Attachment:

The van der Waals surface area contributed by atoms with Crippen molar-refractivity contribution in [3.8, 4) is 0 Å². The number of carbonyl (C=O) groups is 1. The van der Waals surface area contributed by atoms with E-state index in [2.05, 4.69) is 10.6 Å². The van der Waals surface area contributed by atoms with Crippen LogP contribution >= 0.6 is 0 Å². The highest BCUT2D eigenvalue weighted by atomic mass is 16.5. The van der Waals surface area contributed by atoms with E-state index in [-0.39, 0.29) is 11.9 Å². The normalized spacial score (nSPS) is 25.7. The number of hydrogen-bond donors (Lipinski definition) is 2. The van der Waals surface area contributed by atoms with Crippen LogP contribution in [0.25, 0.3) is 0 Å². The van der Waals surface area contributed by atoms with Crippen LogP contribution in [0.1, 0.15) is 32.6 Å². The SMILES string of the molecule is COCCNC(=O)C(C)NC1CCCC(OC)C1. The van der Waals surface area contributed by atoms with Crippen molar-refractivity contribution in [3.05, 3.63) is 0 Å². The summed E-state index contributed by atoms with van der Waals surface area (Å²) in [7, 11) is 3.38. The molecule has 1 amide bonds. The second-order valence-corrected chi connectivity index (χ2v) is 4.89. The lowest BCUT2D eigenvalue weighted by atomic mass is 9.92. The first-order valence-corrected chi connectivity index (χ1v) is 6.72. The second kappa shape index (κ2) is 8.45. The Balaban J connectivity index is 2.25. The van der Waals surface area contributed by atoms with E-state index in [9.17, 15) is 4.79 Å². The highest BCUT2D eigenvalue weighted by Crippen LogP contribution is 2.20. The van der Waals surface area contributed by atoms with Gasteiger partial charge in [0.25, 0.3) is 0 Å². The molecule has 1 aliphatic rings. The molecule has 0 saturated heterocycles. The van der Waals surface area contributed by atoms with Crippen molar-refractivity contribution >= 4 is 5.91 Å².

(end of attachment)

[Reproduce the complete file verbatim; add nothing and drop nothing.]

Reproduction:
The van der Waals surface area contributed by atoms with Crippen molar-refractivity contribution in [3.8, 4) is 0 Å². The number of carbonyl (C=O) groups is 1. The van der Waals surface area contributed by atoms with E-state index in [2.05, 4.69) is 10.6 Å². The van der Waals surface area contributed by atoms with Crippen LogP contribution >= 0.6 is 0 Å². The highest BCUT2D eigenvalue weighted by atomic mass is 16.5. The van der Waals surface area contributed by atoms with E-state index in [-0.39, 0.29) is 11.9 Å². The normalized spacial score (nSPS) is 25.7. The number of hydrogen-bond donors (Lipinski definition) is 2. The van der Waals surface area contributed by atoms with Crippen LogP contribution in [0.25, 0.3) is 0 Å². The van der Waals surface area contributed by atoms with Crippen LogP contribution in [0.1, 0.15) is 32.6 Å². The SMILES string of the molecule is COCCNC(=O)C(C)NC1CCCC(OC)C1. The van der Waals surface area contributed by atoms with Crippen molar-refractivity contribution in [3.05, 3.63) is 0 Å². The summed E-state index contributed by atoms with van der Waals surface area (Å²) in [7, 11) is 3.38. The molecule has 1 amide bonds. The second-order valence-corrected chi connectivity index (χ2v) is 4.89. The lowest BCUT2D eigenvalue weighted by atomic mass is 9.92. The first-order valence-corrected chi connectivity index (χ1v) is 6.72. The second kappa shape index (κ2) is 8.45. The Balaban J connectivity index is 2.25. The van der Waals surface area contributed by atoms with E-state index in [9.17, 15) is 4.79 Å². The highest BCUT2D eigenvalue weighted by Crippen LogP contribution is 2.20. The van der Waals surface area contributed by atoms with Gasteiger partial charge in [0.25, 0.3) is 0 Å². The molecule has 1 aliphatic rings. The molecule has 0 saturated heterocycles. The van der Waals surface area contributed by atoms with Crippen molar-refractivity contribution >= 4 is 5.91 Å².